Source: Google and http://www.graphicart-news.com/amazingvivid-and-buoyant-art-by-tamara-natalie-madden/
When I was there, I always brought my sketchbook and my headphones. The sketchbook kept me busy, and kept my mind occupied, and the reggae music drowned out the screams that punctured the air. Pain from frequent leg cramps and a myriad of other things caused people to suffer, and I did my best to escape, despite
Those were the days that I decided that I was going to be a true artist. The ‘counsellor’ would always come around to talk to us. She would always ask me why I drew. I kept telling her of my goals, and even though I didn’t have much then; I whipped out a business card that I printed on my computer. “Check out my website”, I would say, I had created a generic one for free. I had to remain optimistic in the face of death, so when I received that blessed gift from my brother, (this brother with whom she who she had never communicated beyond a chance meeting as children, offered her his kidney, further churning the artist’s fascination with the fortitude of everyday people) given that second chance, I decided that I wanted to fly. I paint birds because they are a true and personal representation of how I feel now. I feel limitless, not bounded by illness or fear. After I received my transplant, I started off running, and now I’m flying. Soon I will be able to soar. Today, Madden continues to elevate ordinary folk to royalty in her
30, slim, smooth-skinned, wrinkle-free, fat-free, cellulite-free, with long hair, preferably blonde, and a look in the eye that says “You know you want me.” That is what many or even most men are up against in our heads when we begin to encounter the world of very real, and very beautiful women who are outside that image. Like I said, obvious; that’s why you’re doing what you’re doing in the first place, right?” ThatquotespeaksdirectlytothequestionI’llbe raisinginacoupleofdays-whatdoyouthink the media wants us to think makes a woman beautiful?
WHAT MAKES A WOMAN BEAUTIFUL BY SUSAN SINGER
Thank you to all of you who responded to the question,“Whatmakesawomanbeautiful?”Here aretheresponsesIgot: Shapely, interesting, confident in her skin light in her eyes, humble, a certain sex appeal, sensual, healthy, natural, luminosity of skin, vibrant, fertile, connection with person and strength of character “You know, my answer would be a smile. To me, it’s the warmth of a smile that makes a woman beautiful. Do I notice hair, face, body? Absolutely I do! I sometimes even note body parts that are more pleasing to the eye than mine are, in my opinion. (Yes, I too grew up with those “Madison Avenue” stereotypes.) But it still is warmth, a smile, a look in the eyes that attracts me most and makes me decide someone is truly beautiful.” “To me, a woman is beautiful when she shows a smile that says ‘I’m happy being who I am and I am interested in who you are.’” “I think that Hugh Hefner, as just one symbolic figurehead of many, clearly damaged women AND men’s appreciation for real women’s bodies. This is very, very obvious, but I thought I’d pipe up with the politically-incorrect, culturally-stereotyped view of what makes a woman beautiful, that was TAUGHT to me and deeply inserted into my sexual conditioning, starting at around age 12 or earlier, by Hef, Madison Avenue, billboards, film and TV: what makes a woman beautiful is being under 10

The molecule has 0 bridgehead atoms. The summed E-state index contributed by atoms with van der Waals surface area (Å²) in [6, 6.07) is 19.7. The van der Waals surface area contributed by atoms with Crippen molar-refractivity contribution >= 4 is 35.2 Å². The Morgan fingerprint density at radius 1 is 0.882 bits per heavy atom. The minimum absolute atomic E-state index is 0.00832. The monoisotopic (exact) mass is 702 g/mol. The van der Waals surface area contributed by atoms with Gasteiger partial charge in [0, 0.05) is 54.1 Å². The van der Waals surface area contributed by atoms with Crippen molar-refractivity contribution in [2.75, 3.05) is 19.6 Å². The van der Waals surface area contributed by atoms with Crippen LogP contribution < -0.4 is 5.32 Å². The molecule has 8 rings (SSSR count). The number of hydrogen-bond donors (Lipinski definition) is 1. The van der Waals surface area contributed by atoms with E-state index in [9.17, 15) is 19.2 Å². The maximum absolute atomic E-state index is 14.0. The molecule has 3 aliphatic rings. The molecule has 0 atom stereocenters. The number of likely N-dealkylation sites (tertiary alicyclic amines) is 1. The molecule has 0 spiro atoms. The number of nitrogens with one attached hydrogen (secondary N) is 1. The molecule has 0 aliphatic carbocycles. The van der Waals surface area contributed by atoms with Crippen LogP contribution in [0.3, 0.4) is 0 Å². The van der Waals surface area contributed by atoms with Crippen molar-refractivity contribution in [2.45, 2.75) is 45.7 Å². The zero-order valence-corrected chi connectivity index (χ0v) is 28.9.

Thank you so much to the people who responded.Itenrichestheconversationgreatlyto haveotherinputbesidesmyown! When I googled “beautiful women”, I found a bunch of images of women with bedroom eyes looking like they were coming on to the guys lookingforpornsites.Itriedto copythemtoincludehere,but theimageswereblockedfrom copying.Youcantryyourselfif you’reinterested. . I decided to try googling for other groups of beautifulwomensinceonly20-thingswerecomingupanyway.WhenIgoogled“beautifulasian women”or“beautifulIndianwomen”or“beautiful old women”, here are some of the images I found. I’ve also included a couple of my own photosinthese. http://susansingerart.blogspot.co.uk/2010/02/whatdo-you-think-makes-woman-beautiful.html